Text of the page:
Plans launch pilot initiative in New Jersey to reduce paperwork

March 15, 2010

The pilot initiative is designed to make delivering and getting health care easier for patients and their physicians by reducing the time, effort, and expense for the paperwork required for each office visit.

After launching an aggregate Web portal in Ohio in November (see previous coverage), health industry leaders have launched a similar initiative in New Jersey. The pilots are designed to make delivering and getting healthcare easier for patients and their physicians by reducing the time, effort, and expense for the paperwork required for each patient office visit.

America’s Health Insurance Plans (AHIP) and the Blue Cross and Blue Shield Assn. (BCBSA) are sponsoring regional and statewide initiatives to offer physicians access to multiple insurers through a single Web portal in a given region of the country for the purpose of conducting key office tasks and transactions. Savings are estimated in the hundreds of billions of dollars, according to the group.

The New Jersey program is being led by local health plans representing more than 95% of state residents with private health insurance and major statewide physician organizations. Aetna, AmeriHealth New Jersey, CIGNA, Horizon Blue Cross Blue Shield of New Jersey and UnitedHealthcare plans are participating. A number of physician organizations, are also collaborating on the project.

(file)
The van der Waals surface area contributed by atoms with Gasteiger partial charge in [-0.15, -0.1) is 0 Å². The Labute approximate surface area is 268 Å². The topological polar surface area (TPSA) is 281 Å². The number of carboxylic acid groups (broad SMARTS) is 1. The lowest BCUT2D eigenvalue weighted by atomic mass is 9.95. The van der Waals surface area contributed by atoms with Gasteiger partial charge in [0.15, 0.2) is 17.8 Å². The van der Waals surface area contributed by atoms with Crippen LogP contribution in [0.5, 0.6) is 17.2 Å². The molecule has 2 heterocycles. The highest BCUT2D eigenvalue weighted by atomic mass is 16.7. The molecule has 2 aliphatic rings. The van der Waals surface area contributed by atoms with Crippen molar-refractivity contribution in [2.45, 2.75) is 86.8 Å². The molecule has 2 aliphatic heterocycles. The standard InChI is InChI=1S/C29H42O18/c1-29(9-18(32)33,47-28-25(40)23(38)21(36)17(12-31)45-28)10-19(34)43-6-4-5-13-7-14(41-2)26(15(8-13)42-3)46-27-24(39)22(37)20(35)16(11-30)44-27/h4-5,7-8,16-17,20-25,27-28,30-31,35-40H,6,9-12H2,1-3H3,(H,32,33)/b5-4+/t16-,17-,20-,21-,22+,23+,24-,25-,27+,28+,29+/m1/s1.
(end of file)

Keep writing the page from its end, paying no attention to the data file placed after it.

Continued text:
The initiative offers opportunities to simplify the work associated with patient visits and achieve savings, including providing physicians and hospitals with information in “real-time” that allows office staff to determine eligibility and benefit information, gives physicians access to current claims information, tests real-time referrals and provides for the online submission of healthcare claims.

While the first year will incorporate the feedback and adjustments, the ultimate goal is to develop regional services that span the country. Plans pay a fee to participate in the all-payer portal, but providers access the functions free of charge.

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